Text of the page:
Bush campaign officials charged that Kerry's campaign has been advised by lawyer Robert F. Bauer, who also represents several of the Democrats' biggest 527 organizations, and said that DNC counsel Joseph E. Sandler also acts as the attorney for MoveOn.org. Bush campaign manager Ken Mehlman said the media has tolerated "blatant lies" by the Kerry campaign about the activities of Democratic lawyers.

Kerry officials said Bauer is not the campaign counsel, but Bush officials pointed out that his biography on the Perkins Coie law firm's Web site lists him as national counsel to Kerry-Edwards 2004 Inc. Bauer said that title refers to his work on voter-protection issues, which initially were performed through the campaign but are now coordinated at the DNC.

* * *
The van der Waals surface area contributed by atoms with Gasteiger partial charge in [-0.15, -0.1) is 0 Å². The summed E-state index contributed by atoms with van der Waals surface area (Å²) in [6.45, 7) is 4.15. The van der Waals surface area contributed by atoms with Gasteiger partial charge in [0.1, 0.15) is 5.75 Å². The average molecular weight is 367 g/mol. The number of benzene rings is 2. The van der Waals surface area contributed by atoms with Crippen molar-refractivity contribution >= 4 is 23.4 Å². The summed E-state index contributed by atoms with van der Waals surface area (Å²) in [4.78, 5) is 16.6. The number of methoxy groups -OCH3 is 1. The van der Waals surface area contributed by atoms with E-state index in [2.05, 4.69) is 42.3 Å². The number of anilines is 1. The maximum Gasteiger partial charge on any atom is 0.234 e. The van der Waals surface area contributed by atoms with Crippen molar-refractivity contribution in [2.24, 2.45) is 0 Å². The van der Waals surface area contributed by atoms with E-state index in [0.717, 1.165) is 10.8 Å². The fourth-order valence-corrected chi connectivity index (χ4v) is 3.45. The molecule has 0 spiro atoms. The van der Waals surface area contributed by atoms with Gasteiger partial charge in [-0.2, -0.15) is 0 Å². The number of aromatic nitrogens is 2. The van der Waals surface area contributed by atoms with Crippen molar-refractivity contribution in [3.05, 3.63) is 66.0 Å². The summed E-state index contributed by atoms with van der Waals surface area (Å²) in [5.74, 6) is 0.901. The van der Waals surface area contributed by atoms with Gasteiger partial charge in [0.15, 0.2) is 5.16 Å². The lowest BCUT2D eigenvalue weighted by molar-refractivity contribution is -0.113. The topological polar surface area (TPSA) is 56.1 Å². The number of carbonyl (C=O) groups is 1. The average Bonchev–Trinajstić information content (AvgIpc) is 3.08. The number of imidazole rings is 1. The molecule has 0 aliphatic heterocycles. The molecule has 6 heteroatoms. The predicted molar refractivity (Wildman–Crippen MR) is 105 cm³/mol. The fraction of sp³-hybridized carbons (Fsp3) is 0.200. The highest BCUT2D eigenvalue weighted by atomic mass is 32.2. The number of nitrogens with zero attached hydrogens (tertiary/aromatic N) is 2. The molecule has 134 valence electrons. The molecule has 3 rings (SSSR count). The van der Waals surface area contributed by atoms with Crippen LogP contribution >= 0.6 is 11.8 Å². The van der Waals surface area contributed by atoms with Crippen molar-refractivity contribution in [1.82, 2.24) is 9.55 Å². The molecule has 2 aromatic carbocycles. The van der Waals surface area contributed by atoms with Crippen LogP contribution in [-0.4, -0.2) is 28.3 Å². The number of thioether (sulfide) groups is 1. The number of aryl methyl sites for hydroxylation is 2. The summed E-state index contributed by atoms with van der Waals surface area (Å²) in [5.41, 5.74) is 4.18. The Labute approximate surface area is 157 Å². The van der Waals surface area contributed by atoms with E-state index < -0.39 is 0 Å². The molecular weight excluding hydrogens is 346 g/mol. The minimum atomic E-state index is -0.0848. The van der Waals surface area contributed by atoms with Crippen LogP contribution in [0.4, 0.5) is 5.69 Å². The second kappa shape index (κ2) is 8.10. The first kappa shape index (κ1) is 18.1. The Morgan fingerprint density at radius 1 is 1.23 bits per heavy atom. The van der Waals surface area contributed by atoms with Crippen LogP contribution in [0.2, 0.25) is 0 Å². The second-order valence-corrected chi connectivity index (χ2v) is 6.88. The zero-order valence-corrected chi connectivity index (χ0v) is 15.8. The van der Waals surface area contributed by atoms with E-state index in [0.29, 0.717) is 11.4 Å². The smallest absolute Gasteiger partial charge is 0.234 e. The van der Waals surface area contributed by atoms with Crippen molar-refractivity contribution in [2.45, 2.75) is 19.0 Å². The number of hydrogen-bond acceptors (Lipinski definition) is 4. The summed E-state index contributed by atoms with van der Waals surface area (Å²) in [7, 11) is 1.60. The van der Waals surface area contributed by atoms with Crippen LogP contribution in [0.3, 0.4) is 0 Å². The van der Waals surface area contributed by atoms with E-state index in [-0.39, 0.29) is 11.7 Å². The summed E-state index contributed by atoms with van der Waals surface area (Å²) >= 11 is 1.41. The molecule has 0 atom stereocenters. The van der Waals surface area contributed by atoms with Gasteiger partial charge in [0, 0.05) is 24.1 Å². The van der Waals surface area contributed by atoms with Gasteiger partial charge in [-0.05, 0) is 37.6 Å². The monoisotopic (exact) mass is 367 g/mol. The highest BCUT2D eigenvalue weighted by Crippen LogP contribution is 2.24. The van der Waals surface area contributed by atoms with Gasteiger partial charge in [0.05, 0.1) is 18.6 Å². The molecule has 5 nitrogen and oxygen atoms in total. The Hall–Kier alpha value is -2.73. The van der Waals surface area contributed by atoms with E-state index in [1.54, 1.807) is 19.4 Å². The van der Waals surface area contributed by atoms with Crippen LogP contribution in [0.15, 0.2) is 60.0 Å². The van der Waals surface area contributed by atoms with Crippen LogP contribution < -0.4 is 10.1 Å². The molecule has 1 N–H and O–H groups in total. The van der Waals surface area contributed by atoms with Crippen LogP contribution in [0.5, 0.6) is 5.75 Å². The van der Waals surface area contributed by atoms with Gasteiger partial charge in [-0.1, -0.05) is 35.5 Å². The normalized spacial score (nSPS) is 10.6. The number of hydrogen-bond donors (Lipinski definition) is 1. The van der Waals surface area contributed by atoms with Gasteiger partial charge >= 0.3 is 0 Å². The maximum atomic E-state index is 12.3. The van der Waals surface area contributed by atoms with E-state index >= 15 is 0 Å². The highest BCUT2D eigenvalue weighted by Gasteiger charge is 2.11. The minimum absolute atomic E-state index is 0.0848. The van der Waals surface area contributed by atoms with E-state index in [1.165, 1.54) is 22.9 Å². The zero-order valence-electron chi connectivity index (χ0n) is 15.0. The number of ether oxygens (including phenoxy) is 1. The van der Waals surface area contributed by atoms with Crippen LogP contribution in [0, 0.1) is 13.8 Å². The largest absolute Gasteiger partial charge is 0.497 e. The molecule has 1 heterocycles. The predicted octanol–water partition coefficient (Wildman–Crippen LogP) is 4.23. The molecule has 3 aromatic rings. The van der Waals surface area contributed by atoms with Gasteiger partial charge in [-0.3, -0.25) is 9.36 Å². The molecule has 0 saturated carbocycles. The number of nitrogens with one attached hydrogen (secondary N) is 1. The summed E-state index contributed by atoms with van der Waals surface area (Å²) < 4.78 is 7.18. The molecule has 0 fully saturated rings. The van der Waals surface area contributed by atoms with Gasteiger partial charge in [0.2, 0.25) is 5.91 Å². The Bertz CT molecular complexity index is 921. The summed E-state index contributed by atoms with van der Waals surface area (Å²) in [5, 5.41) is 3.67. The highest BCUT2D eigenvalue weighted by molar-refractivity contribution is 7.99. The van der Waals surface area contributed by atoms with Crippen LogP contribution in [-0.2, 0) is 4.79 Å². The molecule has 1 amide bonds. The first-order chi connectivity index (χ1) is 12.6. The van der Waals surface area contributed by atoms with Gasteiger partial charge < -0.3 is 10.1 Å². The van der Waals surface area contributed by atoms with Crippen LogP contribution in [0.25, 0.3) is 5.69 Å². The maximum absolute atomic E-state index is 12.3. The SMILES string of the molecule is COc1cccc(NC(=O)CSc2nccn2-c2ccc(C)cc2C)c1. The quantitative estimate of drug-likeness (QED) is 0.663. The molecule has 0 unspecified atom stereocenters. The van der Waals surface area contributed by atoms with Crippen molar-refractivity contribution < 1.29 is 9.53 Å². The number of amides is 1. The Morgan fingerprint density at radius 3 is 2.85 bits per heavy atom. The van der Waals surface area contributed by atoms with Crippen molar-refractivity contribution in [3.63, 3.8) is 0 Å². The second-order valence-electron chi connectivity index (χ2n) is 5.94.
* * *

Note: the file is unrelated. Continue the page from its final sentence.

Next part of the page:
Bauer's partner, Marc Erik Elias, serves as general counsel to the Kerry-Edwards campaign. Kerry and DNC officials said that dual roles by lawyers are legal and that none of them would be severed from their positions because of Ginsberg's resignation. They accused the Bush campaign of trying to divert attention from what they said was the real issue -- what they labeled scurrilous and inaccurate personal attacks aimed at Kerry.

The resignation came amid a growing political battle over the allegations by the Swift boat veterans about Kerry's combat record as a naval officer in Vietnam and his antiwar activities in the early 1970s. Those charges have been aired in ads running in only a few battleground states, but they have dominated coverage of the presidential campaign for the past 10 days. Many of the charges have been undermined by the testimony of other veterans who served with Kerry in Vietnam or by military records.